I use a bubble level of my own manufacture that can be mounted so that the bubble is on the left side (right handed shooter) and below the scope’s centerline. The way it’s set up, you can still look downrange to reference your proper target (so as not to crossfire) and also watch wind indicators, either at the firing point or natural features downrange, with your non-aiming eye.

If you are shooting along and you see that your bubble is off to one side or the other, you can quickly shift the rifle or your shooting positions the bubble is in the proper spot.

David Tubb Rifle Shooter January/February 2014


 I suppose you’ve noticed the world has gone crazy?
Among all the terrible news, this New World Order of global insanity has been a huge boon to the firearms industry. Some gun stores are reporting ten times their normal sales volume and one major manufacturer just admitted to this corner some of their most popular guns are backordered until late spring of 2021!

This tidal way of gun buying has had several effects. First, gun prices, even for clapped out junkers, guns which have spent their entire lives under the seat of farm or ranch pickup trucks and appear to have been gnawed upon by wolverines, are sometimes going for twice the typical price. This makes your personal gun collection worth much more, if you are inclined to sell.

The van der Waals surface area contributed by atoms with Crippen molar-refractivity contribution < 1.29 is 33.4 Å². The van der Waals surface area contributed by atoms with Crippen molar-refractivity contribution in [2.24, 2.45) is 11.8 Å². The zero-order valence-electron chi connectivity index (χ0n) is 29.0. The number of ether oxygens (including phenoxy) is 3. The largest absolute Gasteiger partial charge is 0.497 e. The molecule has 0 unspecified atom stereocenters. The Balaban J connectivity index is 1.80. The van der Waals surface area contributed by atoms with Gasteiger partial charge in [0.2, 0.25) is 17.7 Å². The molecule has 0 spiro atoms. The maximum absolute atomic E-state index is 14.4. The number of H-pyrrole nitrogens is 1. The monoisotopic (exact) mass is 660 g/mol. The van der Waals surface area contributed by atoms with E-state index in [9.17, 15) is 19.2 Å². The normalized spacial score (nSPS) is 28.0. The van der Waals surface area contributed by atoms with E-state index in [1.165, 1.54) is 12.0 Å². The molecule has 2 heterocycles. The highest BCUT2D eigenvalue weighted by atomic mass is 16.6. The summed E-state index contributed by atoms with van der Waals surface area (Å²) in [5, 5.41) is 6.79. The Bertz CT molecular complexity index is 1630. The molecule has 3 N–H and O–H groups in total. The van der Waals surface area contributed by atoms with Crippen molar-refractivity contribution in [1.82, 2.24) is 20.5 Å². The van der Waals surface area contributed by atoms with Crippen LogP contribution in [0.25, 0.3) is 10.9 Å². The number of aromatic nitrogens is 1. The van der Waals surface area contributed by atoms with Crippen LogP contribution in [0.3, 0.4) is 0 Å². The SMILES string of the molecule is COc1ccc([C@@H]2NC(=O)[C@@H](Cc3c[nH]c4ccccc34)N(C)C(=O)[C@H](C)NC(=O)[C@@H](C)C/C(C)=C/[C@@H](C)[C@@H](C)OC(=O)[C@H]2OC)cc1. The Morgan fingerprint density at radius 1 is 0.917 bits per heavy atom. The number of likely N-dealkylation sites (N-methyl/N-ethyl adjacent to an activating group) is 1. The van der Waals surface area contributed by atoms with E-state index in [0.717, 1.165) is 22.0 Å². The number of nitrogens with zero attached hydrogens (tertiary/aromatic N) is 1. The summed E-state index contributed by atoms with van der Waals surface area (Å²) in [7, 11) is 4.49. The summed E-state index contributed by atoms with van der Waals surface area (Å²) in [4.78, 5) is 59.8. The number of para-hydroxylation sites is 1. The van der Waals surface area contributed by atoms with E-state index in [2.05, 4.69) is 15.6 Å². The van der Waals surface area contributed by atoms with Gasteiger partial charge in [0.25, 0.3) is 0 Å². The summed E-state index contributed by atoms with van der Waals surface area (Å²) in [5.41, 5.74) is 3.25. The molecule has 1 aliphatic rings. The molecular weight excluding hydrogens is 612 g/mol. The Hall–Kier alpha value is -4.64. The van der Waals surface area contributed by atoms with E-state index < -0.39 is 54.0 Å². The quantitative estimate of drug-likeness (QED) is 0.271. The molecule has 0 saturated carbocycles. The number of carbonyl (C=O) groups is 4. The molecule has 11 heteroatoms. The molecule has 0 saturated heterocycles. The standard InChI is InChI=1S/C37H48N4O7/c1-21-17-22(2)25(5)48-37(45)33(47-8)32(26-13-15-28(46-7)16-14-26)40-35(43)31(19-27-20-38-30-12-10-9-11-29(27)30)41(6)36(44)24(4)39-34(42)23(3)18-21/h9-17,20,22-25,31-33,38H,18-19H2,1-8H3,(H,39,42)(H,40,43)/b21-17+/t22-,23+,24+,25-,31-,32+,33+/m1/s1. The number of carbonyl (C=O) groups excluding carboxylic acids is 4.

I wouldn’t, but if you already have plenty of guns, right now is a great time to let a couple of your less used firearms go at a premium.

Ammo supplies are tight but no major shortages have been seen. The same with other accessories as manufacturers have been working mandatory overtime to fill orders.

Another interesting effect is the fact you might see fewer new models being released. While this time of year is typically a lull for new firearms releases, with gun companies working at maximum capacity, there is no need to announce new guns to help bump sales.

Finally, it would appear the lessons of the “Obama bump” have been learned. Almost no one in the industry is buying additional equipment or hiring extra people because everyone knows this wave will eventually end at some point. An unfavorable presidential election could extend things, but right now the industry is primarily working with existing capacity. Hopefully, no bankruptcies this time around.

Brent T Wheat Guns Magazine October 2020

WRRC Events

All events will be continuing as normal from here on out, see you at the range!

  • Speed Steel: October 31st, 2020. 17 Guns. Next match January 30th. 
  • Bullseye: Scheduled as usual.
  • Center Fire Rifle Match

Keep and eye on the calendar! We have plenty of upcoming events through out the rest of the year.

David Belmont, WRRC President and Chairman of the Events Committee

Please remember that November 3, 2020, is coming up. If you are not registered to vote yet, please read the above column on voting. Thank you.

Ron Skaggs
WRRC Secretary and Editor.